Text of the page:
Wow, the last day of July.
Here’s some mid-summer meditation.
This week’s Gospel:
12:13 Someone in the crowd said to him, “Teacher, tell my brother to divide the family inheritance with me.”
12:14 But he said to him, “Friend, who set me to be a judge or arbitrator over you?”
12:15 And he said to them, “Take care! Be on your guard against all kinds of greed; for one’s life does not consist in the abundance of possessions.”
12:16 Then he told them a parable: “The land of a rich man produced abundantly.
12:17 And he thought to himself, ‘What should I do, for I have no place to store my crops?’
12:18 Then he said, ‘I will do this: I will pull down my barns and build larger ones, and there I will store all my grain and my goods.
12:19 And I will say to my soul, ‘Soul, you have ample goods laid up for many years; relax, eat, drink, be merry.’
12:20 But God said to him, ‘You fool! This very night your life is being demanded of you. And the things you have prepared, whose will they be?’
12:21 So it is with those who store up treasures for themselves but are not rich toward God.”
Sometimes the mountain
is hidden from me in veils
of cloud, sometimes
I am hidden from the mountain
in veils of inattention, apathy, fatigue,
when I forget or refuse to go
down to the shore or a few yards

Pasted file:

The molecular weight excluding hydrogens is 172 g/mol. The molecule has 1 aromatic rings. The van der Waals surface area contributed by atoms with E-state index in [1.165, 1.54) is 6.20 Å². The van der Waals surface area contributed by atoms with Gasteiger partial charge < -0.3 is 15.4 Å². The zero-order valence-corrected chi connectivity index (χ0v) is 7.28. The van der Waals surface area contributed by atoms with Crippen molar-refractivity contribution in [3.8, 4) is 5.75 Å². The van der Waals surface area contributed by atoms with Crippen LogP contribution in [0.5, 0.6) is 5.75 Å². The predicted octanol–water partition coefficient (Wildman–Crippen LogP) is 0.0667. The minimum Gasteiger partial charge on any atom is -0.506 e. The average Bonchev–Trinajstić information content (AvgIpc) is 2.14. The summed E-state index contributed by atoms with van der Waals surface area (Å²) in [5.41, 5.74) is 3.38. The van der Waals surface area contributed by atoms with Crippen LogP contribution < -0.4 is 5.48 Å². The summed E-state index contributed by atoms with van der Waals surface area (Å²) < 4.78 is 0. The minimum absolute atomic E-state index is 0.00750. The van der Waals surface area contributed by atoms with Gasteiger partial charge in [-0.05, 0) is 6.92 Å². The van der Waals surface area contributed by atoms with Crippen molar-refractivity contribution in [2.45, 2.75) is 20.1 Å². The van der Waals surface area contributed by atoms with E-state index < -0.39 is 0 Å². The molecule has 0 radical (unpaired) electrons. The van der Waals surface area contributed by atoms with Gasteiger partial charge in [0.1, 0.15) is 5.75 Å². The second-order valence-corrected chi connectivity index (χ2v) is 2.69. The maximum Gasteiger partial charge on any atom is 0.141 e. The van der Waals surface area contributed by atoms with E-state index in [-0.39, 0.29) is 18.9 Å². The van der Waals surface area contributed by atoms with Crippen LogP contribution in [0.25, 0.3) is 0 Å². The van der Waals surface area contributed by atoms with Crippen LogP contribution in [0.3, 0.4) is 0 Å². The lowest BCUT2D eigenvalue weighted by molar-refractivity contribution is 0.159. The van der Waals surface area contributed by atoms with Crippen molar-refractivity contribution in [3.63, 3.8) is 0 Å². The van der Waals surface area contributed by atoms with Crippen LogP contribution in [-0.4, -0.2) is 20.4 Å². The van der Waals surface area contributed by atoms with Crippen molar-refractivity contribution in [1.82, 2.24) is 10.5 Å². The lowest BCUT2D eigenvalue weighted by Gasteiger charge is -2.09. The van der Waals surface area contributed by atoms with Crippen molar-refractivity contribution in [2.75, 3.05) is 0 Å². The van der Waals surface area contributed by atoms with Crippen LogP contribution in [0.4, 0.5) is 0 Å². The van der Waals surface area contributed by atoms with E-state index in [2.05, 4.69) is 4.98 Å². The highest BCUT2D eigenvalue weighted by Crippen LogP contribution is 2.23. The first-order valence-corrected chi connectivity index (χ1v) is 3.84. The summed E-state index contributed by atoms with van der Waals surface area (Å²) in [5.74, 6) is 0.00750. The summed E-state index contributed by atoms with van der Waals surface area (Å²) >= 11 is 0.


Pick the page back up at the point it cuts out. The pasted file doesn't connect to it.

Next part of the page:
up the road, on a clear day,
that witnessing presence.
There Are Many Ways to Experience God
A very little bit of God goes an awfully long way. When another’s experience of God isn’t exactly the way I would describe it, it doesn’t mean that they haven’t had an experience of God or that their experience is completely wrong. We have to remain with Francis’ prayer: “Who are you, God, and who am I?” Isn’t there at least ten percent of that person’s experience of God that I can agree with? Can’t I at least say, “I wish I could experience God in that way”?
What characterizes anyone who has had just a little bit of God is that they always want more of that experience! Could it not be that this Hindu, this Sufi, this charismatic, this Jewish woman has, in fact, touched upon the same eternal Mystery that I am seeking? Can’t we at least give one another the benefit of the doubt? I can be somewhat patient with people who think they have the truth. The problem for me is when they think they have the wholetruth.
The mystic probably represents the old shibboleth, “Those who really know don’t speak too quickly. Those who speak too quickly don’t really know.
The Giver of Stars
Hold your soul open for my welcoming.
Let the quiet of your spirit bathe me
With its clear and rippled coolness,
That, loose-limbed and weary, I find rest,
Outstretched upon your peace, as on a bed of ivory.
Let the flickering flame of your soul play all about me,
That into my limbs may come the keenness of fire,
The life and joy of tongues of flame,
And, going out from you, tightly strung and in tune,
I may rouse the blear-eyed world,
And pour into it the beauty which you have begotten.
~ Amy Lowell ~